Ramirez also complains that the contract did not define the circumstances under which fees might be payable apart from any recovery of damages.8  We do not see that the failure exactly to specify the circumstances which might trigger application of a contract provision renders the provision ambiguous.   Nor does the provision become ambiguous because it permits a party some discretion.   The remedy is not to strike or interpret the provision, but to determine whether the party's actions pursuant to it were unconscionable, taken in bad faith or subject to attack on some other grounds.   In any event, in our opinion, the term at issue is not susceptible of more than one interpretation.   Under it Sturdevant was entitled to any award or payment of attorney fees made in addition to, or separate from, any award or payment of damages to Ramirez.

II.

Sturdevant's Right to Withdraw as Counsel

 The initial retainer agreement contained the further provision that Sturdevant, upon notice, might withdraw as counsel at any time.    Ramirez's position, essentially, is that contrary to this provision, absent cause for withdrawal, Sturdevant was unconditionally obligated to prosecute her appeal.   From this position she argues that Sturdevant was required to inform her that he could not withdraw from the case, that he breached a fiduciary duty in failing to so inform her, that he therefore wrongfully coerced her into entering into the second, or supplemental, retainer agreement, and that the provisions of the supplemental agreement were not supported by valid consideration.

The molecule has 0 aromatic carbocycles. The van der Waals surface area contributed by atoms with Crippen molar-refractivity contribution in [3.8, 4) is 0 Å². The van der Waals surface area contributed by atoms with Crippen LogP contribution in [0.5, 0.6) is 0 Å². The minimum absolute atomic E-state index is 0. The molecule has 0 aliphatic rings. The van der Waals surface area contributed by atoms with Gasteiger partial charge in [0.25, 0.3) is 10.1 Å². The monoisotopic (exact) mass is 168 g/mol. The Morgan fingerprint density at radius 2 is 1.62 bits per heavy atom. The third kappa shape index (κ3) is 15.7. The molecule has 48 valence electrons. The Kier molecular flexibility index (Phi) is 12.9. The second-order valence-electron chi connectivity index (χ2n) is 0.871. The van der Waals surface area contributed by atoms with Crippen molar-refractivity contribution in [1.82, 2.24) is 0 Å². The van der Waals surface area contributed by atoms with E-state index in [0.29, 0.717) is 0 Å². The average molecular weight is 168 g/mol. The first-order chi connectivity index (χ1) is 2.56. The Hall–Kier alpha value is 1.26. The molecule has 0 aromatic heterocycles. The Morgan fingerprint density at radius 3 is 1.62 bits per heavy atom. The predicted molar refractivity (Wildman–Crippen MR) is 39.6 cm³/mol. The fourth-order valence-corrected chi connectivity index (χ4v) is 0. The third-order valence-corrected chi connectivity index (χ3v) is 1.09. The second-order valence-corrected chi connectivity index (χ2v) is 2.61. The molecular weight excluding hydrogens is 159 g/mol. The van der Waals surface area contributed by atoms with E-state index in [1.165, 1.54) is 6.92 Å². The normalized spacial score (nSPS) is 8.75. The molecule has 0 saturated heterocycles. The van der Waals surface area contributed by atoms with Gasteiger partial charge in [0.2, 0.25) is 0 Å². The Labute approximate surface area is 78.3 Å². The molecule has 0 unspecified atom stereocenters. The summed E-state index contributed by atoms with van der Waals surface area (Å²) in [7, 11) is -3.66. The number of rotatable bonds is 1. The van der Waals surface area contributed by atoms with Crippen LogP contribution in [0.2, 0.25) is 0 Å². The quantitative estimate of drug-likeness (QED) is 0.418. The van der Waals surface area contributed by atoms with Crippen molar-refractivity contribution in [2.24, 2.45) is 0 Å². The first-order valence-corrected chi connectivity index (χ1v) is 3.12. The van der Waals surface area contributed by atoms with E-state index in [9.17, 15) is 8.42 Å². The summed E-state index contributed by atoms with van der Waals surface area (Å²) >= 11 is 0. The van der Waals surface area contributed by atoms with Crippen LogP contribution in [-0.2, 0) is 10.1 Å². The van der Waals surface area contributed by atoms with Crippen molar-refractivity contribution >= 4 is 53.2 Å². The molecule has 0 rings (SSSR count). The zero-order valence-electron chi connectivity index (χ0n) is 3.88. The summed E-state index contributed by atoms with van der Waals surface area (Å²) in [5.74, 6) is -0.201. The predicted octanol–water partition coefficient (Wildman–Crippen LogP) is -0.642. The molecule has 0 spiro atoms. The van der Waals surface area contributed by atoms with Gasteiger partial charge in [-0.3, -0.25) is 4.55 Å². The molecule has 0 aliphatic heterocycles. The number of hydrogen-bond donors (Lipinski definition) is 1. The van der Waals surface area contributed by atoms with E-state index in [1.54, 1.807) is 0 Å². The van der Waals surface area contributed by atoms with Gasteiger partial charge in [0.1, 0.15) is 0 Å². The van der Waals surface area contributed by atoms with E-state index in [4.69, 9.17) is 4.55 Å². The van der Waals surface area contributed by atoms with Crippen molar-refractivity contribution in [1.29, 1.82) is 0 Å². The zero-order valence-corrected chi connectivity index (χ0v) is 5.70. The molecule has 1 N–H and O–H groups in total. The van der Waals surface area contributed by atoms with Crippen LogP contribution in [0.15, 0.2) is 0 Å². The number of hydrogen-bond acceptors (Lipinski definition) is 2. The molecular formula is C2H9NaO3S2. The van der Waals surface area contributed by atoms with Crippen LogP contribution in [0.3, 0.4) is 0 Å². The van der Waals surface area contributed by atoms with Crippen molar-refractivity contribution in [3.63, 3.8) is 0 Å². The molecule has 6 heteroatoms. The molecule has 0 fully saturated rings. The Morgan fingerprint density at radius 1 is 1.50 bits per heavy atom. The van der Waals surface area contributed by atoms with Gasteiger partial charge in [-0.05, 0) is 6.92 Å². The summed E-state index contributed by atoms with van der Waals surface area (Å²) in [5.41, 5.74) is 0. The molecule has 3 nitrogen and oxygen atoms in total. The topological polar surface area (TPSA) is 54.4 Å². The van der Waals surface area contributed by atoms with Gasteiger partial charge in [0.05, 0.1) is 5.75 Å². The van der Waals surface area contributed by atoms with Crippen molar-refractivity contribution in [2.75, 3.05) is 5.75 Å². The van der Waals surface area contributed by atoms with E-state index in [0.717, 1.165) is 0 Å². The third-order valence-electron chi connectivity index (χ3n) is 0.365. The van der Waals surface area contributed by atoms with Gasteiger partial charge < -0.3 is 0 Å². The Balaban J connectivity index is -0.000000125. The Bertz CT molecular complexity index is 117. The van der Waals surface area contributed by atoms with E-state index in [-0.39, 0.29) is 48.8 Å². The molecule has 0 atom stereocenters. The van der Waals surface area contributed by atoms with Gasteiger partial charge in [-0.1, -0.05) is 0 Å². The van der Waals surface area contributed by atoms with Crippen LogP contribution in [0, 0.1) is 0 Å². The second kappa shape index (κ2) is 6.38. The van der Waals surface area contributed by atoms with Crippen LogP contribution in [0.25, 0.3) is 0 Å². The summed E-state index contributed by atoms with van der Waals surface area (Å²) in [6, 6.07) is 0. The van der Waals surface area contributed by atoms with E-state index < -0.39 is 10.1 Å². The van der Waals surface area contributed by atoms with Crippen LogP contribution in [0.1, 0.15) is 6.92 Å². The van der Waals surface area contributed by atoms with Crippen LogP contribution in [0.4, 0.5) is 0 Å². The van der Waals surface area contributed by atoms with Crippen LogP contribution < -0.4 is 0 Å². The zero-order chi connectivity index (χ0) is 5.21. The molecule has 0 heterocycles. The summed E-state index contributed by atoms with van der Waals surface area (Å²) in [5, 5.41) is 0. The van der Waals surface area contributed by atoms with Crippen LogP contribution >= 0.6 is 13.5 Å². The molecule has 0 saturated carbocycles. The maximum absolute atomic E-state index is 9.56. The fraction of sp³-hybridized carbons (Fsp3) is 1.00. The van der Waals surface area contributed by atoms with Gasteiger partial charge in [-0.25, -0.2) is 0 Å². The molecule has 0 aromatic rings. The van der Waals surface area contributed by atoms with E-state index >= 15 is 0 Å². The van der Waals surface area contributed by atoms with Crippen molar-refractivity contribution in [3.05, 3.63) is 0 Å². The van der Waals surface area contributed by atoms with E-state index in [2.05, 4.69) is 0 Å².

We see no basis in the law, or in logic, for a conclusion that an attorney never may withdraw from a case except for cause.   A lawyer violates his or her ethical mandate by abandoning a client (Pineda v. State Bar (1989) 49 Cal.3d 753, 758–759, 263 Cal.Rptr. 377, 781 P.2d 1), or by withdrawing at a critical point and thereby prejudicing the client's case.   (Rules of Professional Conduct, rule 3–700(A)(2);  Vann v. Shilleh (1975) 54 Cal.App.3d 192, 197, 126 Cal.Rptr. 401.)   We are, however, aware of no authority preventing an attorney from withdrawing from a case when withdrawal can be accomplished without undue prejudice to the client's interests.   Rather, in situations such as the present, the disincentive for withdrawing is the potential loss of any attorney fees.  (See Estate of Falco (1987) 188 Cal.App.3d 1004, 233 Cal.Rptr. 807 and Hensel v. Cohen (1984) 155 Cal.App.3d 563, 202 Cal.Rptr. 85, discussed infra.)  Rules of Professional Conduct, rule 3–700 prohibits an attorney from withdrawing from pending matters without court permission, where permission to withdraw is required, or from withdrawing until appropriate steps have been taken to avoid reasonably foreseeable prejudice to the rights of the client.  Code of Civil Procedure section 284 provides that an attorney may withdraw from an action, before or after final judgment, upon the consent of both client and attorney, or upon the order of the court.   Implicit in these provisions is the conclusion that an attorney is entitled to withdraw, either with the consent of his or her client, or without that consent if withdrawal is approved by the court.   There is no reason here why a court might decline to permit withdrawal.  (See Mandell v. Superior Court (1977) 67 Cal.App.3d 1, 4, 136 Cal.Rptr. 354:  in determining whether to permit withdrawal, court must exercise its discretion reasonably.)   Sturdevant had represented Ramirez through summary judgment and was prepared to file a notice of appeal and appropriate postjudgment motions whether or not he continued as her attorney.   We perceive nothing unduly prejudicial in withdrawing after protecting Ramirez's rights on appeal.   In a similar situation it was found, “the evidence showed the attorney-client relationship between Ayer [attorney] and Donnelly [client] ended when, on October 13, 1983, following the trial, Ayers [sic ] notified Donnelly he would take no further action in the case.   Under the retainer agreement entered into by Donnelly, Ayer needed only give notice of termination in order to end the  attorney-client relationship.   Hence, the posttrial termination was consistent with the retainer agreement.”  (Donnelly v. Ayer (1986) 183 Cal.App.3d 978, 983, 228 Cal.Rptr. 764.)